Brink of Death by Brandilyn Collins

The noises, faint, fleeting, whispered into her consciousness like wraiths passing in the night. Twelve-year-old Erin Willit opened her eyes to darkness lit only by the dim green nightlight near her closet door and the faint glow of a street lamp through her front window. She felt her forehead wrinkle, the fingers of one hand curl as she tried to discern what had awakened her. Something was not right . . . Annie Kingston moves to Grove Landing for safety and quiet—and comes face to face with evil.When neighbor Lisa Willet is killed by an intruder in her home, Sheriff’s detectives are left with little evidence. Lisa’s daughter, Erin, saw the killer, but she’s too traumatized to give a description. The detectives grow desperate.Because of her background in art, Annie is asked to question Erin and draw a composite. But Annie knows little about forensic art or the sensitive interview process. A nonbeliever, she finds herself begging God for help. What if her lack of experience leads Erin astray? The detectives could end up searching for a face that doesn’t exist.Leaving the real killer free to stalk the neighborhood . . .
This was my second book that I have read by Brandilyn, the first one being her novel, Deceit. Was I disappointed? I am glad to say that I was not.
Brandilyn’s style of writing is the same as it was in Deceit: Quick-paced and thrilling. The plot was definitely a great one.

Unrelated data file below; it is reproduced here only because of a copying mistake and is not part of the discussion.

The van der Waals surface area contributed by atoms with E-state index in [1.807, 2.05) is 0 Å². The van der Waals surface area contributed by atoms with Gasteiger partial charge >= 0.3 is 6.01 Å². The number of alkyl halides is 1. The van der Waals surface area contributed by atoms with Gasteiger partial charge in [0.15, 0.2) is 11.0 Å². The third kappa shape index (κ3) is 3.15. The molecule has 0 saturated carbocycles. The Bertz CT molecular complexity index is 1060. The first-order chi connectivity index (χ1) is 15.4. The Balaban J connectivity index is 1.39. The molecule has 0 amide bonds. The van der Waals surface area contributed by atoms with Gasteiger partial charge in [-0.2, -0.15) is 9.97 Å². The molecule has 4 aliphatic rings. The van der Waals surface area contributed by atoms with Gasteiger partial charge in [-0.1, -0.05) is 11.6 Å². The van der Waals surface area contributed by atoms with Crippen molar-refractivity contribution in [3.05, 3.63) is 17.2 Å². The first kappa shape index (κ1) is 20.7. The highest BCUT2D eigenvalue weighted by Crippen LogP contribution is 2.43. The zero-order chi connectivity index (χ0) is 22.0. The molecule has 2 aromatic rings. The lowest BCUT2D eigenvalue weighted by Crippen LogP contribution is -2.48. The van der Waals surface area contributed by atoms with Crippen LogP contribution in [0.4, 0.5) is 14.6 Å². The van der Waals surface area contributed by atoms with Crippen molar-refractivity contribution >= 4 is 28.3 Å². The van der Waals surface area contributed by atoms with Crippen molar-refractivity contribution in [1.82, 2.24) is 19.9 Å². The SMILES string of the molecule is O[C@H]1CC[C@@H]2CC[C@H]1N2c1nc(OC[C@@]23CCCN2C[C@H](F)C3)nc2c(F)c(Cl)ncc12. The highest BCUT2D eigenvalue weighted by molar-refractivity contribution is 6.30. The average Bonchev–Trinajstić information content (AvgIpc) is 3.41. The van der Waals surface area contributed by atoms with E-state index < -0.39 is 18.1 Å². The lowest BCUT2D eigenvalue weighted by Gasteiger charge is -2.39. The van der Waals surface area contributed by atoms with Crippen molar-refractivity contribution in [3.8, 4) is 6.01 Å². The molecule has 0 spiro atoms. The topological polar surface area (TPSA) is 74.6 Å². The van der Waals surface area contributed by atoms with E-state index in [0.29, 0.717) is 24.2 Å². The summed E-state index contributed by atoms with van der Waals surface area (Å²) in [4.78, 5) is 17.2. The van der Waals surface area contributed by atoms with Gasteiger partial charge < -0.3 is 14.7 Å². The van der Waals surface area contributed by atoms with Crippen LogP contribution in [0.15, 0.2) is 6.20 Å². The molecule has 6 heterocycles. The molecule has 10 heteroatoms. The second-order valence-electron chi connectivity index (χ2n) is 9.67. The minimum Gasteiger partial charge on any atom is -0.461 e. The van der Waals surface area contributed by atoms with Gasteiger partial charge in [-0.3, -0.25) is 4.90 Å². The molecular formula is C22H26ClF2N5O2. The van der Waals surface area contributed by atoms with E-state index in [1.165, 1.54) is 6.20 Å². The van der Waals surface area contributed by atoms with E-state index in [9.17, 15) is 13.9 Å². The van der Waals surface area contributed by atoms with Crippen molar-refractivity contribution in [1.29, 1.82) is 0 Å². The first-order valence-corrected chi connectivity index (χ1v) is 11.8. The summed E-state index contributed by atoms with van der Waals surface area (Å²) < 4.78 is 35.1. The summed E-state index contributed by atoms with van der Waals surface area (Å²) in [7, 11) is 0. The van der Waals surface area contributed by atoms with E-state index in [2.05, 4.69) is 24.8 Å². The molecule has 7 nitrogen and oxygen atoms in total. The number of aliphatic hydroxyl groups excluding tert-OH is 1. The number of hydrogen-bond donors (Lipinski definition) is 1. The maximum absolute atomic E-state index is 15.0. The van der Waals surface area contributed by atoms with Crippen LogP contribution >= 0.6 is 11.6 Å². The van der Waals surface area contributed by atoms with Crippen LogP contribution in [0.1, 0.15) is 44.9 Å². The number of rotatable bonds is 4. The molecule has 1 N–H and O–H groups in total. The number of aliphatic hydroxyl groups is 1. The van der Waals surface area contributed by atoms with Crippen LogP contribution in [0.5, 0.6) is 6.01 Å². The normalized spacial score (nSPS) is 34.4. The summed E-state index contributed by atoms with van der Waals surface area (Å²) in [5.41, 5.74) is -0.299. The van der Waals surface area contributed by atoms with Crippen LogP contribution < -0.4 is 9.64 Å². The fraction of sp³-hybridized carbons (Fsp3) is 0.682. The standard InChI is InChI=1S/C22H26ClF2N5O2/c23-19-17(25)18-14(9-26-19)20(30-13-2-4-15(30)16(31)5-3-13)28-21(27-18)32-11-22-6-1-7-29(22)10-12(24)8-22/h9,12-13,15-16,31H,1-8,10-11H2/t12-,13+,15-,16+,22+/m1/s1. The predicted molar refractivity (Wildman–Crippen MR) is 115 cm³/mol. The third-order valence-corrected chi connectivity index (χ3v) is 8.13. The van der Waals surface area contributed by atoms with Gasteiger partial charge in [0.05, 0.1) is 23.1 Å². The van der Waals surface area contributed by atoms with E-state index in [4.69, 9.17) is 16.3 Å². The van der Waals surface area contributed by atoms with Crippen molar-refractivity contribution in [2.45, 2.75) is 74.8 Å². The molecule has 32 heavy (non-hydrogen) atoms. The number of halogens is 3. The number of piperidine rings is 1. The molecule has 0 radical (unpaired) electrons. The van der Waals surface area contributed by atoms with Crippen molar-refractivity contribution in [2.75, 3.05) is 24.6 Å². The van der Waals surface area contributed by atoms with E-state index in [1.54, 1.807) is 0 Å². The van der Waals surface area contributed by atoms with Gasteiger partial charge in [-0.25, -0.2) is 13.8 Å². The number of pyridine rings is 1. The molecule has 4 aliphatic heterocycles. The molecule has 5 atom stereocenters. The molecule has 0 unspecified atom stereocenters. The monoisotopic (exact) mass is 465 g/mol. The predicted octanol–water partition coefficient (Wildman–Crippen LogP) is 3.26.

The imagery was wonderful and I especially enjoyed the description of the Kingston’s street. You will know what I am talking about when you read the novel.
This book (and I am sure the rest of the series) gives us a look into the profession of forensic art. This is a topic that has always fascinated me and I am glad that Brandilyn put some good focus and gave us some good information on it.
This book is written in the first person (with the exception of the prologue which is in the point of view of the victim’s daughter. There are also multiple chapters in which it is the killer’s point of view third person). Brandilyn succeeds in putting us in Annie’s mind and letting us see all her emotions.
All the characters are great and I hope to see all of them come back in the next book in the series which is called The Hidden Faces Series.
Brink of Death definitely lives up to Brandilyn’s logo, Seatbelt Suspense: Don’t Forget to Breath.

Zondervan provided me with a copy of this book in exchange for a honest review. All comments and idea are mine.

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